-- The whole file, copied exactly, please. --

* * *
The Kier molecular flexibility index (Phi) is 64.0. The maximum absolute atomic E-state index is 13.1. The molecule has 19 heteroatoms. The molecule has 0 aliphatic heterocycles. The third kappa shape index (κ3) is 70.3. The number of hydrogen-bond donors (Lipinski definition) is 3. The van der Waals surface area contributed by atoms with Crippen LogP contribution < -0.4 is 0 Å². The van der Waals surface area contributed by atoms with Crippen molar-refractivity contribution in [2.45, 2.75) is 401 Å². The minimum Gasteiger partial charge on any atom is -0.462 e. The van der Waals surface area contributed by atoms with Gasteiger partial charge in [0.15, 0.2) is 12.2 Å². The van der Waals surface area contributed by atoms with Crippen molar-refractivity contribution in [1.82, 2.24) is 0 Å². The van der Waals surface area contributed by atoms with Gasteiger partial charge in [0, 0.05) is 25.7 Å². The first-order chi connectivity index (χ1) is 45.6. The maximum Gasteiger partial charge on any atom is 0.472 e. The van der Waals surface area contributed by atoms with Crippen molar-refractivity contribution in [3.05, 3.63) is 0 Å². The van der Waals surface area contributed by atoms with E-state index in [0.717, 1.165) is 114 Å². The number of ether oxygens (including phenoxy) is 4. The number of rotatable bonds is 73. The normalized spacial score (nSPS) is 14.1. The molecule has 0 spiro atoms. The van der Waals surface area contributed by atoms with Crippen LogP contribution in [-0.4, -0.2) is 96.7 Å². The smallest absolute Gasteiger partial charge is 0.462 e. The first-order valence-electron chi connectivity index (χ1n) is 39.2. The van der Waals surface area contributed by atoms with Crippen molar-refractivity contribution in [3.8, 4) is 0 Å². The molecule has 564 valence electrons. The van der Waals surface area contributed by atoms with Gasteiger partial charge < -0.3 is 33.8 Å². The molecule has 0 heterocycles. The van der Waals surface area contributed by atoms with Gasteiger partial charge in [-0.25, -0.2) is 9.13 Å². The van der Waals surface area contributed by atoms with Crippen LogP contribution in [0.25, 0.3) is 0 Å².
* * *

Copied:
The Kier molecular flexibility index (Phi) is 64.0. The maximum absolute atomic E-state index is 13.1. The molecule has 19 heteroatoms. The molecule has 0 aliphatic heterocycles. The third kappa shape index (κ3) is 70.3. The number of hydrogen-bond donors (Lipinski definition) is 3. The van der Waals surface area contributed by atoms with Crippen LogP contribution < -0.4 is 0 Å². The van der Waals surface area contributed by atoms with Crippen molar-refractivity contribution in [2.45, 2.75) is 401 Å². The minimum Gasteiger partial charge on any atom is -0.462 e. The van der Waals surface area contributed by atoms with Gasteiger partial charge in [0.15, 0.2) is 12.2 Å². The van der Waals surface area contributed by atoms with Crippen molar-refractivity contribution in [1.82, 2.24) is 0 Å². The van der Waals surface area contributed by atoms with Gasteiger partial charge in [0, 0.05) is 25.7 Å². The first-order chi connectivity index (χ1) is 45.6. The maximum Gasteiger partial charge on any atom is 0.472 e. The van der Waals surface area contributed by atoms with Crippen molar-refractivity contribution in [3.05, 3.63) is 0 Å². The van der Waals surface area contributed by atoms with E-state index in [0.717, 1.165) is 114 Å². The number of ether oxygens (including phenoxy) is 4. The number of rotatable bonds is 73. The normalized spacial score (nSPS) is 14.1. The molecule has 0 spiro atoms. The van der Waals surface area contributed by atoms with Crippen LogP contribution in [-0.4, -0.2) is 96.7 Å². The smallest absolute Gasteiger partial charge is 0.462 e. The first-order valence-electron chi connectivity index (χ1n) is 39.2. The van der Waals surface area contributed by atoms with Crippen molar-refractivity contribution in [3.8, 4) is 0 Å². The molecule has 564 valence electrons. The van der Waals surface area contributed by atoms with Gasteiger partial charge < -0.3 is 33.8 Å². The molecule has 0 heterocycles. The van der Waals surface area contributed by atoms with Gasteiger partial charge in [-0.25, -0.2) is 9.13 Å². The van der Waals surface area contributed by atoms with Crippen LogP contribution in [0.25, 0.3) is 0 Å².